Jones v. PepsiCo, Inc., 2016 WL 2642676 (S.D.N.Y. 2016)
Applying the abuse of discretion standard, a federal court has upheld the denial by a third-party administrator (TPA) of long-term disability benefits despite the claimant’s “strong case that he cannot do any type of work” due to his long history of temporary losses of consciousness. The plan gave the TPA—which was independent of the plan sponsor—discretionary authority to decide claims. Benefits were paid from a trust account or from the plan sponsor’s own funds, and the TPA’s compensation, which was based on the number of plan participants, did not vary depending on whether the TPA approved or denied claims. Therefore, the TPA did not have a structural conflict of interest since it did not have a direct financial interest in the outcome of its decisions. Nevertheless, the claimant argued that a conflict existed as a result of the TPA’s interest in keeping the plan sponsor happy—and its contract intact—by denying claims. The court rejected this argument, finding that the TPA’s professional reputation depends on processing claims accurately and dismissing a contrary case cited by the claimant as an “outlier.”
Having resolved this issue in the plan’s favor, the court next analyzed whether the denial was supported by “substantial evidence.” The TPA had approved benefits for the claimant, a driver, under the plan’s “own occupation” standard, since his condition made driving dangerous. However, the current denial was decided under the “reasonable occupation” standard (which applied after the “own occupation” period expired) based on the TPA’s identification of sedentary office occupations appropriate for the claimant. Citing Supreme Court precedent (see our Checkpoint article), the court decided it lacked the power to overturn the TPA’s decision to credit the opinions of its own experts over the claimant’s treating physicians. Moreover, it was not arbitrary and capricious for the TPA to rely on a paper review where the reviewing experts accepted the clinical findings of the claimant’s treating physicians. Finally, the court refused to view unfavorably an earlier vocational analysis conducted by the TPA (which indicated the claimant could work as a phlebotomist, even though he lacked a necessary certification) since the court’s role is to review the final claims decision, not preliminary denials.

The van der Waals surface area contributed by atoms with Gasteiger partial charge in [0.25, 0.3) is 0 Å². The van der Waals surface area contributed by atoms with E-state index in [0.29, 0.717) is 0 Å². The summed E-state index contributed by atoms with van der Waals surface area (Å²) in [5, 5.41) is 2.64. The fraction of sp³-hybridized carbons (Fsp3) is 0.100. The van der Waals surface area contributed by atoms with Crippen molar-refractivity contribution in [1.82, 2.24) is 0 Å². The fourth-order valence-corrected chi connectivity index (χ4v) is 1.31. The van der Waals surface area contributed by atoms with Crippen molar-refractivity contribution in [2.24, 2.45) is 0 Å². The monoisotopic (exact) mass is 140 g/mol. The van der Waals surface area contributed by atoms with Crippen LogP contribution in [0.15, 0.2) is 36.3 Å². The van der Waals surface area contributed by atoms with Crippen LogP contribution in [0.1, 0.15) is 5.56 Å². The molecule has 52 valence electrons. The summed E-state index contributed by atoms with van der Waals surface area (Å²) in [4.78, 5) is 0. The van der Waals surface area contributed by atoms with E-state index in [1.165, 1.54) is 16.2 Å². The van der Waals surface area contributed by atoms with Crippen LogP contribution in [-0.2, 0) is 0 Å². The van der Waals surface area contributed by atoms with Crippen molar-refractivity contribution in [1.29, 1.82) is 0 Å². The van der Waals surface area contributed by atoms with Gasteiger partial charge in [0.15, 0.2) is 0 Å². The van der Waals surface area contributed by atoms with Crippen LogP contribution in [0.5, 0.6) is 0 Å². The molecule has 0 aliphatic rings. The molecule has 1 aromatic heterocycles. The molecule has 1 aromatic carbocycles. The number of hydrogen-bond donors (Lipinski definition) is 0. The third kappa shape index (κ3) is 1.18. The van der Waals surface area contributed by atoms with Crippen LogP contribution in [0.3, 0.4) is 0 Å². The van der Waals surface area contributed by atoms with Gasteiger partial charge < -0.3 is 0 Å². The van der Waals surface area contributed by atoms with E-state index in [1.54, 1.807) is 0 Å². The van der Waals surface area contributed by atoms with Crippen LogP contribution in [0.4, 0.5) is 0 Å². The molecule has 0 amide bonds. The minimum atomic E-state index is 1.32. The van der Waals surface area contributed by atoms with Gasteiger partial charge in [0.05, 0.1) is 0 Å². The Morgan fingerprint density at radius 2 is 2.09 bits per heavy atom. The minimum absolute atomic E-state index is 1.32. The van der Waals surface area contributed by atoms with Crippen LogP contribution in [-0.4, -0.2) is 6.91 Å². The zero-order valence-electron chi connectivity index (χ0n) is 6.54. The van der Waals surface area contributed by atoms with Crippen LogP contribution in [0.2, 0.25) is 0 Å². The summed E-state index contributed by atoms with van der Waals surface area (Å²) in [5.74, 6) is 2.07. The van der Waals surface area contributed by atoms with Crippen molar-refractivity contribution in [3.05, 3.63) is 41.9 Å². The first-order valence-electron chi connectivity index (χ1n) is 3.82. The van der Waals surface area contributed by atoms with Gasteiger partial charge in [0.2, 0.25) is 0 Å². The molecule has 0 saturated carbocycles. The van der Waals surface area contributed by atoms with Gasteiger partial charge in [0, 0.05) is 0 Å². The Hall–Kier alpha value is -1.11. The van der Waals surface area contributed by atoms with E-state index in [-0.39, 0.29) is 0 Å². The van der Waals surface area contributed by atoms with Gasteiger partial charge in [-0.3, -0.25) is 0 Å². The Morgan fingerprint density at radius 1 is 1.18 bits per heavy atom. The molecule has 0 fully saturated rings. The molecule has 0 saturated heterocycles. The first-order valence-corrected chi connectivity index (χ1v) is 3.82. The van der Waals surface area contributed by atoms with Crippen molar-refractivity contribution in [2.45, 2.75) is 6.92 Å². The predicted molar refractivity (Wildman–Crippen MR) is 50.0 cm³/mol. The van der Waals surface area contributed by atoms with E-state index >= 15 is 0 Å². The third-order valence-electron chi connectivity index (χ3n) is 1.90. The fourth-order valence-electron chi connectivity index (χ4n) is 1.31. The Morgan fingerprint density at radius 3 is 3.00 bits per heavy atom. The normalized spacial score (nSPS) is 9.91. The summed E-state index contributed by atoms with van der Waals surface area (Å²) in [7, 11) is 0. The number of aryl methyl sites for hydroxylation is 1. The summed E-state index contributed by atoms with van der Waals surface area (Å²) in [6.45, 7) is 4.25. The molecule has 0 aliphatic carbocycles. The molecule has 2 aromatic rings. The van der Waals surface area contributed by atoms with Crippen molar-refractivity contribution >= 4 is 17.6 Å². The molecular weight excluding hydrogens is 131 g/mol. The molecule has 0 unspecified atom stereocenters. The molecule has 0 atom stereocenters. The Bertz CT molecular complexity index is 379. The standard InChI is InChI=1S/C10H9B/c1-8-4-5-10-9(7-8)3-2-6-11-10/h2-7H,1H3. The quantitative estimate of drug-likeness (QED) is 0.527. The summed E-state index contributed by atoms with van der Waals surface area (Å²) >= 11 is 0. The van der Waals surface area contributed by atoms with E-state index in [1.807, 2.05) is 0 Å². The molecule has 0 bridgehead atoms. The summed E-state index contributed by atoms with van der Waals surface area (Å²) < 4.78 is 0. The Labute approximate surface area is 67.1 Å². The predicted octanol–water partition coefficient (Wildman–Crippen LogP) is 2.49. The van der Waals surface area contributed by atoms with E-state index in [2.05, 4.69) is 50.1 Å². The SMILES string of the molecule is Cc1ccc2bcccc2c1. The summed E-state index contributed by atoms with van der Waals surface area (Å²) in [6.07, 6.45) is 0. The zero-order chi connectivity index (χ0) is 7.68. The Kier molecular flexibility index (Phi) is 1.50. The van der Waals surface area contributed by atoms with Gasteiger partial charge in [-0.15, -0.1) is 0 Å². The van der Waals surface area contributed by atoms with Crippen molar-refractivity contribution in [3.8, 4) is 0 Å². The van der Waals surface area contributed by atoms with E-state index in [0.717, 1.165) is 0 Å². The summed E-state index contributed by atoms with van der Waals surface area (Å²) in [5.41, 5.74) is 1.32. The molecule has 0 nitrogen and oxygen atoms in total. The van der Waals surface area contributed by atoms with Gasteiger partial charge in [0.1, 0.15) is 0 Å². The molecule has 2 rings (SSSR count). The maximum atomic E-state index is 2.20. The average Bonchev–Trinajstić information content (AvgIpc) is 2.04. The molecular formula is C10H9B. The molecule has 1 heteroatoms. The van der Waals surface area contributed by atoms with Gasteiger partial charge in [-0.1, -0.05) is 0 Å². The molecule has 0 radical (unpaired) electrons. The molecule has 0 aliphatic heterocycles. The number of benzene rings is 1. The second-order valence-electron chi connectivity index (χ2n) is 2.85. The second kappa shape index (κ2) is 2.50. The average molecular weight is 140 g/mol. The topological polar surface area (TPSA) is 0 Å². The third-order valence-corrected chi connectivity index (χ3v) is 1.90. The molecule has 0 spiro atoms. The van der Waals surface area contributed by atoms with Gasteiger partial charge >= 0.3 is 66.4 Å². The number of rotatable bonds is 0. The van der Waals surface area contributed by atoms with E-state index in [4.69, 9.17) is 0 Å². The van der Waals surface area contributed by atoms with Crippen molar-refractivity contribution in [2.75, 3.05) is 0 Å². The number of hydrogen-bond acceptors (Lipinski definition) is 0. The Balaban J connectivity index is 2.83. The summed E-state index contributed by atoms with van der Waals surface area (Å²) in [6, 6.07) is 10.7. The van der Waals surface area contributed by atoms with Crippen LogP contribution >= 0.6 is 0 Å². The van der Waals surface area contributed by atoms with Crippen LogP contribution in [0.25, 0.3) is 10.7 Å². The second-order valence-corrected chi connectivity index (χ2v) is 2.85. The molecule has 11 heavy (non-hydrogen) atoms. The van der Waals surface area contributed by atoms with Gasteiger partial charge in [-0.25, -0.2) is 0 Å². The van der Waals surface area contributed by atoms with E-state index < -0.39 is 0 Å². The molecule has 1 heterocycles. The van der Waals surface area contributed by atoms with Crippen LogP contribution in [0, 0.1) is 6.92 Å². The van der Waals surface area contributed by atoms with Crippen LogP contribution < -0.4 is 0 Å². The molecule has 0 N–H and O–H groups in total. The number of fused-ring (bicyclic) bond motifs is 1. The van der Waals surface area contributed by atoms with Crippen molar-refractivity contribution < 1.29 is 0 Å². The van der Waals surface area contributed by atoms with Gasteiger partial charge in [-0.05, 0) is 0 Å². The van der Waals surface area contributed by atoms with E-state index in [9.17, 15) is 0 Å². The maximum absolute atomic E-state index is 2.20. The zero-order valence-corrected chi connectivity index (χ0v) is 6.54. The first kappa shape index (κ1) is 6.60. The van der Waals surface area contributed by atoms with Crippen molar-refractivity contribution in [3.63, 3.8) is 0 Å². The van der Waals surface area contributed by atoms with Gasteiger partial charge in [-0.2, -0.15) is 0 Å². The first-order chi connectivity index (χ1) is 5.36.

EBIA Comment: The standard of review often influences the outcome of ERISA cases—since the abuse of discretion standard accords significant deference to the plan’s decision—but a claims administrator’s conflict of interest may diminish the level of deference. Consequently, many plan sponsors seek to avoid a conflict by delegating full discretionary authority to a TPA that has no financial interest in the claims decision. But claimants often question whether TPAs are truly independent, since they are hired by a party who is financially liable for approved claims. This decision represents an important acknowledgement of the professionalism of TPAs—whose reputation is on the line each time they decide a claim. For more information, see EBIA’s ERISA manual at Section XXXVI.C (“Standard of Judicial Review Applied to Benefit Decisions Under ERISA Plans”). See also EBIA’s Self-Insured Health Plans manual at Section XXVI.J (“Litigation Issues”).
Contributing Editors: EBIA Staff.